Nearly a third of medical indemnity claims filed for problems with medical or surgical procedures
A new report by the Australian Institute of Health and Welfare (AIHW) shows that just over 30% of public and private sector medical indemnity claims made in 2004-05 were for harm or loss that allegedly resulted from an error or negligence in a medical or surgical procedure.
Ms Jenny Hargreaves, Head of the Institute's Economics and Health Services Group said claims were most often made for failure to perform a procedure, having the wrong procedure performed, having a procedure performed on the wrong part of the body, post-operative complications and failure of procedure.
'Less commonly, claims related to diagnosis issues (23.6%), for example, failure to correctly diagnose a problem or a misdiagnosis.
'Treatment issues were the reason behind 13.2% of claims and included delayed treatment, failure to provide treatment, and complications arising from treatment,' she said.
The report, A national picture of medical indemnity claims in Australia 2004-05, is the first to contain information about medical indemnity claims filed in both the public and private health care sectors.
It covers incidents that gave rise to medical indemnity claims, the medical specialties involved in those claims, the people affected, the nature of injury, and the size of the claims, the claim outcomes and the length of time claims have been open.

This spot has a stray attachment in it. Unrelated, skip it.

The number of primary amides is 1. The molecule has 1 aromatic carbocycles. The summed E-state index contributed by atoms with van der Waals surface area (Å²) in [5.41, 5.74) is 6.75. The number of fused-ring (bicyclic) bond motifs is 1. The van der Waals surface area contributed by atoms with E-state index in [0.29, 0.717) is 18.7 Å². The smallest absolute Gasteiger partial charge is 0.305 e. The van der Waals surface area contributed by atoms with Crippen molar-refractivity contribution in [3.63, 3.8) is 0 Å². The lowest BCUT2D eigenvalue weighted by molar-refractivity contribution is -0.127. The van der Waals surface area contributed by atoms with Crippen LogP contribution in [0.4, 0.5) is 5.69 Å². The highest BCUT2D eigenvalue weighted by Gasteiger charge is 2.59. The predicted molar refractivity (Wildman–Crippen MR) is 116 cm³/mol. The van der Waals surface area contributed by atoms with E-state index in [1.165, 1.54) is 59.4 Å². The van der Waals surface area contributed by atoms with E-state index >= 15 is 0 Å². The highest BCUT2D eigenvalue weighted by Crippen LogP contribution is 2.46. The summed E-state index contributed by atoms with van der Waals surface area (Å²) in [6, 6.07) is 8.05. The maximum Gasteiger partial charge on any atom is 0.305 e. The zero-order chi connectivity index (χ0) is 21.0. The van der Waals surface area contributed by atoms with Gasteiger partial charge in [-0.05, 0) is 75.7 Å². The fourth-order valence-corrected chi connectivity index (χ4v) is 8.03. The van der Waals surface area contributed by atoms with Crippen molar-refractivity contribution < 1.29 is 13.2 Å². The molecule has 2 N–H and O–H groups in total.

'It is important to note however, that the report represents a profile of medical indemnity claims data only - fault or negligence on the part of the health care provider is not necessarily established,' Ms Hargreaves said.
Of all the claims filed from 1 July 2004 to 30 June 2005, 62.0% involved adults, 4.7% related to children, and babies were the subject of 3.6% of the claims. In 29.7% of claims there was no information on age.
Over three quarters (77.1%) of claims finalised in the 2004-05 financial year had a total claim size of less than $100,000. Claims with sizes in excess of $500,000 constituted 1.7% of all finalised claims.
'Although information for private hospitals is not available, previous medical indemnity reports have only presented public sector claims data so this report constitutes a significant step towards making comprehensive medical indemnity information available,' Ms Hargreaves said.